Tool for First Comet Orbiter Will Examine Escaping Gases
19 Nov 2001
(Source: Jet Propulsion Laboratory)
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A lightweight NASA instrument from California has arrived in the Netherlands, one step closer in its journey to examine how gases escape from the nucleus of a comet.
The Microwave Instrument for the Rosetta Orbiter is one of 17 instruments that will fly aboard the European Space Agency's major mission to a comet. Rosetta will be the first spacecraft to orbit a comet, and the microwave instrument will be the first of its type to be sent to any solar system object other than Earth.
"We'll look at the abundance of the gases, their temperatures, the speed at which they're coming off, and the temperature of the comet's nucleus," said Dr. Margaret Frerking, the microwave instrument's project manager at NASA's Jet Propulsion Laboratory, Pasadena, Calif.
The JPL-built device was incorporated into the main spacecraft structure in Alenia, Italy, and arrived in Noordwjik, Netherlands, to begin a series of tests by the European Space Agency. The next step in its journey is its path to Kourou, French Guinea, for its January 2003 launch into space. Rosetta will swing near Earth and two large asteroids before reaching its chosen dance partner, Comet Wirtanen, on Nov. 28, 2011. At that point in Wirtanen's 5.5- year orbit, the comet will be at about as far from the Sun as Jupiter and five times as far from the Sun as Earth.
Rosetta will drop a lander onto Wirtanen's nucleus, and the orbiter will circle the comet at distances as close as 2 kilometers (1.2 miles).
From the orbiter, the microwave instrument will monitor how the release of vapors from the comet's icy nucleus changes as Wirtanen moves closer to the Sun. Gases and dust escaping from the surface of a comet form a cloud-like "coma" around the nucleus and a tail pointed away from the Sun.
"The spacecraft will remain in orbit around Wirtanen for 20 months as the comet moves in from Jupiter's distance from the Sun to about Earth's distance," said JPL's Dr. Samuel Gulkis, principal investigator for the instrument. "During that time, the nucleus will warm significantly, and we'll be able to watch the whole process as the comet evolves from an inactive iceball to having a fully developed coma."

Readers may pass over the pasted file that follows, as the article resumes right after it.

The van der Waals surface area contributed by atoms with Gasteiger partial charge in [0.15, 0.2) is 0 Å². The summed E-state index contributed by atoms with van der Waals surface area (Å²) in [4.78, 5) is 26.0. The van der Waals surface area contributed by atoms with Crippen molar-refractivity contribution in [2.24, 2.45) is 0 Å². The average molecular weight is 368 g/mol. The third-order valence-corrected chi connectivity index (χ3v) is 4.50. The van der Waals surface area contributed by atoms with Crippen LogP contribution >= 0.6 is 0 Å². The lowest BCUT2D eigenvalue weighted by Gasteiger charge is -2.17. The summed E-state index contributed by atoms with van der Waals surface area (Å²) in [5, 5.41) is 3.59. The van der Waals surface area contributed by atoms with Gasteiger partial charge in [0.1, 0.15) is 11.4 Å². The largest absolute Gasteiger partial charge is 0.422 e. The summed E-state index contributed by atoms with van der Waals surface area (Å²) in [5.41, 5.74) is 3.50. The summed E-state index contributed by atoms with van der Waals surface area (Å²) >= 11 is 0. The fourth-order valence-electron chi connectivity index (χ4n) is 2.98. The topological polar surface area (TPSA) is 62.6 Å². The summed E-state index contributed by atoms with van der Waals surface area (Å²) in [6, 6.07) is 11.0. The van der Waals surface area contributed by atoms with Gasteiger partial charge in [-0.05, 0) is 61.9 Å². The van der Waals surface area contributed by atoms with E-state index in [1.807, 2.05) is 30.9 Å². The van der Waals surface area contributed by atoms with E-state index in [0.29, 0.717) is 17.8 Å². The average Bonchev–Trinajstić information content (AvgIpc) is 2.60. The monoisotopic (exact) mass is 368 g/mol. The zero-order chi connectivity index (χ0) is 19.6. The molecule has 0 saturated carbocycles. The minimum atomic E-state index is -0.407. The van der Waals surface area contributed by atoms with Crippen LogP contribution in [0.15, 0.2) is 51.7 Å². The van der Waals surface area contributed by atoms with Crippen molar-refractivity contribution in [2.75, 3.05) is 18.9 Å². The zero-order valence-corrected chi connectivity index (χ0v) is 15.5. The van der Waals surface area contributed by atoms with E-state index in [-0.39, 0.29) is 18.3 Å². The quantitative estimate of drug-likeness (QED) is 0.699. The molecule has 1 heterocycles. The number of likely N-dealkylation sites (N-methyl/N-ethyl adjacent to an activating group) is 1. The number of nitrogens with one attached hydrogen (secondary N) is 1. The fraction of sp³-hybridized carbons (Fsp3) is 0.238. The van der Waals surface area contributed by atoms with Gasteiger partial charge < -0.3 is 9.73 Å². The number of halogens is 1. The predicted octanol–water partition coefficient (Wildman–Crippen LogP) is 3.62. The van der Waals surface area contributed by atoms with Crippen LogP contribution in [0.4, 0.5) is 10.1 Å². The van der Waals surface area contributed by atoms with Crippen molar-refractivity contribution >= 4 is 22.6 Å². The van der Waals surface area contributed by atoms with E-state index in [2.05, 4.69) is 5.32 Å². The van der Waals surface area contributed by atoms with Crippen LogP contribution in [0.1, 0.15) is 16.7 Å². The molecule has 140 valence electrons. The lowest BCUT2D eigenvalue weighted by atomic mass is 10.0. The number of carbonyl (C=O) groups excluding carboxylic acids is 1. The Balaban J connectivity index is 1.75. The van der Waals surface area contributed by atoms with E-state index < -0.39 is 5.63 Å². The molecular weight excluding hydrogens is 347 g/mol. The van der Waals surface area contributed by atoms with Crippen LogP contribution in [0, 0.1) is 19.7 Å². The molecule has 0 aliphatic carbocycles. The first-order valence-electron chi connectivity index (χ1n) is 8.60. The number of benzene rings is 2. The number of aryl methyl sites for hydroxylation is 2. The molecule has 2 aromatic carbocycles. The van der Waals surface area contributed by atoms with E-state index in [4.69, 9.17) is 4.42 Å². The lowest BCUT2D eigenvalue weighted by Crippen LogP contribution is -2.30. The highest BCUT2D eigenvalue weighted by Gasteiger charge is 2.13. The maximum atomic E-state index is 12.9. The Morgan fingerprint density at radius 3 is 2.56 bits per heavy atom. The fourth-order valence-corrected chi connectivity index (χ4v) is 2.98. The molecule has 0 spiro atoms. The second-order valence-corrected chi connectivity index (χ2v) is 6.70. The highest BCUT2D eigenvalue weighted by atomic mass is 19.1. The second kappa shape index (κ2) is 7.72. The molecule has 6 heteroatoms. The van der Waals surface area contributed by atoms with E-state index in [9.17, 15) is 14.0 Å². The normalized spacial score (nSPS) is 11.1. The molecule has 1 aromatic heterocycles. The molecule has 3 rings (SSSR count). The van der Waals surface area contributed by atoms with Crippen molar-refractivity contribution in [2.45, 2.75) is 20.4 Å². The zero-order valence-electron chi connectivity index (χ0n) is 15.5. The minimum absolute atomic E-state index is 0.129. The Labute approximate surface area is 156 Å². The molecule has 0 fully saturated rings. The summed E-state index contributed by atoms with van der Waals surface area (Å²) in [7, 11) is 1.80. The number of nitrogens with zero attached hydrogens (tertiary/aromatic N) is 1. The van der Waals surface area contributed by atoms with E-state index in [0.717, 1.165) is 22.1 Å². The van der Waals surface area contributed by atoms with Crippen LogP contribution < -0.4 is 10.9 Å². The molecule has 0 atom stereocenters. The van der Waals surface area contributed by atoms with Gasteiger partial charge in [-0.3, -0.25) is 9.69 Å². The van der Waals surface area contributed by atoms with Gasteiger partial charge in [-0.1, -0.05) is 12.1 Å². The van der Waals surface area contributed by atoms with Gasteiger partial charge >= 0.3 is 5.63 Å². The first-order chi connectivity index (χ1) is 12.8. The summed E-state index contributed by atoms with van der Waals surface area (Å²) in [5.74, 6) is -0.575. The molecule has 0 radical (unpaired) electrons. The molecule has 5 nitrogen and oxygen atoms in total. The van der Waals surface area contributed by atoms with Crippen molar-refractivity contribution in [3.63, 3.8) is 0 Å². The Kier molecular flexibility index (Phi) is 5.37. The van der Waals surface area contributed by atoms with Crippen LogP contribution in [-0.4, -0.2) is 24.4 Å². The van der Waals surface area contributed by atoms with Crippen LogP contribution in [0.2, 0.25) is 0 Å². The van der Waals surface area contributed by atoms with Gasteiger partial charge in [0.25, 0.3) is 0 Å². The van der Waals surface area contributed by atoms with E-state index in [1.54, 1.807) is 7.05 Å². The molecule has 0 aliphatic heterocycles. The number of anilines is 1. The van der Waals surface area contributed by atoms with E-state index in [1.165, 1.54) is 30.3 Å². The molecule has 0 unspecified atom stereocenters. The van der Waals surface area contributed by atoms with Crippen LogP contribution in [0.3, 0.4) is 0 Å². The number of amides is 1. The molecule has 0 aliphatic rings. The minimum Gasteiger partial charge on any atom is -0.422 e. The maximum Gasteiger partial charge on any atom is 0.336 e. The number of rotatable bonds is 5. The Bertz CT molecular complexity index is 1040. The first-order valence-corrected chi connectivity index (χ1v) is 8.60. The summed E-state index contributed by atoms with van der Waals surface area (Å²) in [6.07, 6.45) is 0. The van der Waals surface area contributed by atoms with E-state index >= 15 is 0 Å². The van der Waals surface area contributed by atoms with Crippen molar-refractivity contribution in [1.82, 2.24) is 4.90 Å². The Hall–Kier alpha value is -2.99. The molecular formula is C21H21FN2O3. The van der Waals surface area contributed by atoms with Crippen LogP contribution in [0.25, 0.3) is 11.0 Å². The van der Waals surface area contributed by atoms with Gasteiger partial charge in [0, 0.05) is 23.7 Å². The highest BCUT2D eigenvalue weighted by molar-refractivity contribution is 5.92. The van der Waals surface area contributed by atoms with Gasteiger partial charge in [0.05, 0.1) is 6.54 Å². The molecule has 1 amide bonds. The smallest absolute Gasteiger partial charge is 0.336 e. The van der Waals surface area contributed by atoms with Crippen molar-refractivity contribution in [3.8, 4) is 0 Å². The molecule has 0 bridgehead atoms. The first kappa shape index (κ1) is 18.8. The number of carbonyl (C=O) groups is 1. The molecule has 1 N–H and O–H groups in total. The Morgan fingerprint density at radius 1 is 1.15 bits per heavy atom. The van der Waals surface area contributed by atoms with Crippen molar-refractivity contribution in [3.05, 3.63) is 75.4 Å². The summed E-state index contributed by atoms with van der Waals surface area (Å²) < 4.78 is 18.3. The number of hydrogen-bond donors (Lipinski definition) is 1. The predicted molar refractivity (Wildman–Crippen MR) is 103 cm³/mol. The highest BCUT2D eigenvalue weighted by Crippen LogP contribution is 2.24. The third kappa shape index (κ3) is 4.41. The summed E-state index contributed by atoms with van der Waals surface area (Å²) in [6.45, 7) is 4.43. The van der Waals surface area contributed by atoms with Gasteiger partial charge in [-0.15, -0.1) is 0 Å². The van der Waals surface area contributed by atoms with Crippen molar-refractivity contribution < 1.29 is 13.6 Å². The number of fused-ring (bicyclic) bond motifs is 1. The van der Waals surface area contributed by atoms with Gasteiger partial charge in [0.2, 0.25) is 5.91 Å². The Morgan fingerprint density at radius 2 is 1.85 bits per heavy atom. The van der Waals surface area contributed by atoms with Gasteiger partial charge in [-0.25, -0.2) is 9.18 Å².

The instruments onboard the orbiter will include a camera to study surface details, a microscope to analyze dust grains coming off the nucleus, spectrometers to examine surface and coma materials in various wavelengths, and an experiment to probe the comet's interior with radio waves.
The microwave instrument is a very high frequency radio spectrometer, weighing about 20 kilograms (44 pounds). It is designed for studying water, carbon dioxide, ammonia and methanol gases, four of the most abundant gases from comets. The device is sensitive to slight differences in emission wavelengths from those gases, allowing it to measure the quantities coming off the nucleus, along with their temperatures and speeds.
"We want to get a good estimate of the amount of mass being lost by the comet so we can play that backward to get at what the comet was like shortly after it was formed," Gulkis said. That will help pin down ideas about how comets and planets were produced during the infancy of our solar system.
The microwave instrument will also be able to measure both the surface temperature of the nucleus and the temperature just below the surface. "That temperature difference will tell us about the insulating properties of the surface and help us understand the thermal physics of what's going on inside the nucleus," Gulkis said.
As Rosetta passes the stony asteroid Otawara and the carbon-rich asteroid Siwa on its roundabout route to Wirtanen, the microwave instrument will examine thermal properties of those minor planets' surfaces and check whether they have any permafrost layer leaking small quantities of water vapor into space.
Online information is available about Rosetta at http://sci.esa.int/rosetta and about the microwave instrument at http://mirowww.jpl.nasa.gov. JPL, a division of the California Institute of Technology in Pasadena, manages the instrument for NASA's Office of Space Science, Washington, D.C.